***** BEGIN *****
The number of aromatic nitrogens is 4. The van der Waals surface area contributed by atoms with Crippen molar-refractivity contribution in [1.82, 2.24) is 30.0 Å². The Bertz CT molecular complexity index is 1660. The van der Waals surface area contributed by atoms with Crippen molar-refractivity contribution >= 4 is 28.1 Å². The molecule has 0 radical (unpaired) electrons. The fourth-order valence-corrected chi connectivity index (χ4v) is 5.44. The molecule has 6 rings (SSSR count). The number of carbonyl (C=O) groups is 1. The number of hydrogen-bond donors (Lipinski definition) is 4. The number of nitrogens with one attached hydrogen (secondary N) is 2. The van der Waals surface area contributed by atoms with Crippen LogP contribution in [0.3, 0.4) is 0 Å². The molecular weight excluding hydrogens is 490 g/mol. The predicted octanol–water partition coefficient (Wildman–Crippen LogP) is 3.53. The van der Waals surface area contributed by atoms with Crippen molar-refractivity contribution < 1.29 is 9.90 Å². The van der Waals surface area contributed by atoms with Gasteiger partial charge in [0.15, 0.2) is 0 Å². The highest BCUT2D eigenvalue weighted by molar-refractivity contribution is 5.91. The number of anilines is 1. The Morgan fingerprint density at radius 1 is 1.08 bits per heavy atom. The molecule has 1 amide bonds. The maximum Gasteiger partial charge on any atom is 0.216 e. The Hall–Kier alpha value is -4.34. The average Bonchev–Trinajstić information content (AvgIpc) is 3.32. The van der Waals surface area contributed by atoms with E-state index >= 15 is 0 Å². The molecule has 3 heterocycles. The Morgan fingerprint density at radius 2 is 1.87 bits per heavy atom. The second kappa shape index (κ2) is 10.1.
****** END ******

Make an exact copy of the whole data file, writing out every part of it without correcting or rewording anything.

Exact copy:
The number of aromatic nitrogens is 4. The van der Waals surface area contributed by atoms with Crippen molar-refractivity contribution in [1.82, 2.24) is 30.0 Å². The Bertz CT molecular complexity index is 1660. The van der Waals surface area contributed by atoms with Crippen molar-refractivity contribution >= 4 is 28.1 Å². The molecule has 0 radical (unpaired) electrons. The fourth-order valence-corrected chi connectivity index (χ4v) is 5.44. The molecule has 6 rings (SSSR count). The number of carbonyl (C=O) groups is 1. The number of hydrogen-bond donors (Lipinski definition) is 4. The number of nitrogens with one attached hydrogen (secondary N) is 2. The van der Waals surface area contributed by atoms with Crippen LogP contribution in [0.3, 0.4) is 0 Å². The molecular weight excluding hydrogens is 490 g/mol. The predicted octanol–water partition coefficient (Wildman–Crippen LogP) is 3.53. The van der Waals surface area contributed by atoms with Crippen molar-refractivity contribution < 1.29 is 9.90 Å². The van der Waals surface area contributed by atoms with Gasteiger partial charge in [0.15, 0.2) is 0 Å². The highest BCUT2D eigenvalue weighted by molar-refractivity contribution is 5.91. The number of anilines is 1. The Morgan fingerprint density at radius 1 is 1.08 bits per heavy atom. The molecule has 1 amide bonds. The maximum Gasteiger partial charge on any atom is 0.216 e. The Hall–Kier alpha value is -4.34. The average Bonchev–Trinajstić information content (AvgIpc) is 3.32. The van der Waals surface area contributed by atoms with E-state index >= 15 is 0 Å². The molecule has 3 heterocycles. The Morgan fingerprint density at radius 2 is 1.87 bits per heavy atom. The second kappa shape index (κ2) is 10.1.